The tension remains between so-called “Great content” or “awesome content” and old school SEO metrics like domain authority, page rank and inbound external links.
In my next update, I’ll more fully address my recent observations about a post on one of the Realtor.com websites about real estate SEO. It is a perfect example of how a website with a lot of links and domain authority is able to totally blow off anything remotely close to valuable content and still rank. It ranks on links and domain authority alone. The content is 100% borrowed and condensed like canned milk from another website- complete with attribution. It shows up high in Google for the search “real estate SEO” despite the worthless and plagiarized and frankly lazy nature of its content. Its advice could not be more elementary even with great effort to be less than it already is, and its information is already well known by the vast majority of the audience.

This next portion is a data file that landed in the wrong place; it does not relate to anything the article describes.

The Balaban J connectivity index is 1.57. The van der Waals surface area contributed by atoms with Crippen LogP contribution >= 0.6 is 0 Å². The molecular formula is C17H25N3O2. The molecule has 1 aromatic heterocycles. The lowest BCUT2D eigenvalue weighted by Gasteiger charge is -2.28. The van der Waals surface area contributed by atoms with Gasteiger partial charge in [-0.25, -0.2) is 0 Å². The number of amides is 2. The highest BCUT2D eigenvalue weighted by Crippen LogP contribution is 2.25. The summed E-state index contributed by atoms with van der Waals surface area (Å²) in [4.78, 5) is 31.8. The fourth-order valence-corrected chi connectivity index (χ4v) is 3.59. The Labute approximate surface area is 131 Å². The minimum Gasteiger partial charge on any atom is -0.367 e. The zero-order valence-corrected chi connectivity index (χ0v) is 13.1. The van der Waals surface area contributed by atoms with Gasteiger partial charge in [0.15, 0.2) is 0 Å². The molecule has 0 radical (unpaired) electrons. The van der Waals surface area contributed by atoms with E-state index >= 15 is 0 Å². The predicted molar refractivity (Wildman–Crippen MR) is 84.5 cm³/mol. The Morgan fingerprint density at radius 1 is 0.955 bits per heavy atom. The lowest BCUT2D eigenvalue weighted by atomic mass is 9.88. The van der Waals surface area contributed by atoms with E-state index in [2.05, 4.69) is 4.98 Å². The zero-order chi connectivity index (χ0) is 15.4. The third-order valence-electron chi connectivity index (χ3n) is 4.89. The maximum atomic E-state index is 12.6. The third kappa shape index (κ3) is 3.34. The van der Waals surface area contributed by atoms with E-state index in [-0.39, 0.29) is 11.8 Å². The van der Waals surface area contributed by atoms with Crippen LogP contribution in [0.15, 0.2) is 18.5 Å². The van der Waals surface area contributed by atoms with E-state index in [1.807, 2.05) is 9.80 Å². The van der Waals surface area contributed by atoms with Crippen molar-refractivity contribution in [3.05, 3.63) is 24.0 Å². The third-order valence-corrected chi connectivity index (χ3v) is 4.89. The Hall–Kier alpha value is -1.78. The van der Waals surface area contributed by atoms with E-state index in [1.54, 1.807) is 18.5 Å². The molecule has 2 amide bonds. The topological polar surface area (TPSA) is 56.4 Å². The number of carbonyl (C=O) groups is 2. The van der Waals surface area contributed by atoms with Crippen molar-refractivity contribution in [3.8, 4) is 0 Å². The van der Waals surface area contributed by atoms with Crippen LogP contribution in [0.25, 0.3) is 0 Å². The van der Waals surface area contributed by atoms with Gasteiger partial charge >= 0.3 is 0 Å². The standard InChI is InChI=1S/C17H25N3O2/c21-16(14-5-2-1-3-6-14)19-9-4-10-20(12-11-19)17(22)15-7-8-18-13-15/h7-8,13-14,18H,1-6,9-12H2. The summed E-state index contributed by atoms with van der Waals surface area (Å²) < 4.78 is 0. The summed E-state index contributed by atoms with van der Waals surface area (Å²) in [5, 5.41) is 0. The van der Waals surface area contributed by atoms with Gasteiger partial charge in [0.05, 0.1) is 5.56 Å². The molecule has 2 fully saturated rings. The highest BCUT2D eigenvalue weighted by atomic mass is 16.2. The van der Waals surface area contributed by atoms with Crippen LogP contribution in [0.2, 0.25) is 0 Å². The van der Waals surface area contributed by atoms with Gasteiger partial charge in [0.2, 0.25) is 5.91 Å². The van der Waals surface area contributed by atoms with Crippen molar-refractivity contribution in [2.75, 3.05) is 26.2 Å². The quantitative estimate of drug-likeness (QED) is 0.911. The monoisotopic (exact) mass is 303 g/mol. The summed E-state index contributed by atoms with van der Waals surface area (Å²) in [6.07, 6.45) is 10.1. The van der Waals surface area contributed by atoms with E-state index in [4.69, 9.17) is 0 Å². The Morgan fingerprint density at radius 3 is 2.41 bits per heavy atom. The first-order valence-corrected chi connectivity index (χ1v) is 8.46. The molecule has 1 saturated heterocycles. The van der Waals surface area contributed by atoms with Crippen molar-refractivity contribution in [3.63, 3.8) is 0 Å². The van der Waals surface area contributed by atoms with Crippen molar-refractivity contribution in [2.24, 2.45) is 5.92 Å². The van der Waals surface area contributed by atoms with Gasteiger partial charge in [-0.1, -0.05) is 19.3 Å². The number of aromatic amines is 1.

It is pure unabashed drivel.
Nonetheless, it achieves the goal of ranking high. Almost as if to say, “see? We can beat you anytime we want to.”
None of that matters to people in my industry or to me. The flip side of awesome content is that it is not really about awesome content at all. It is about value in the mind of the reader. That value can be entertainment or it may be about something monetary but above all, it must be motivating enough for the reader to take a desired action or it doesn’t really matter to a business.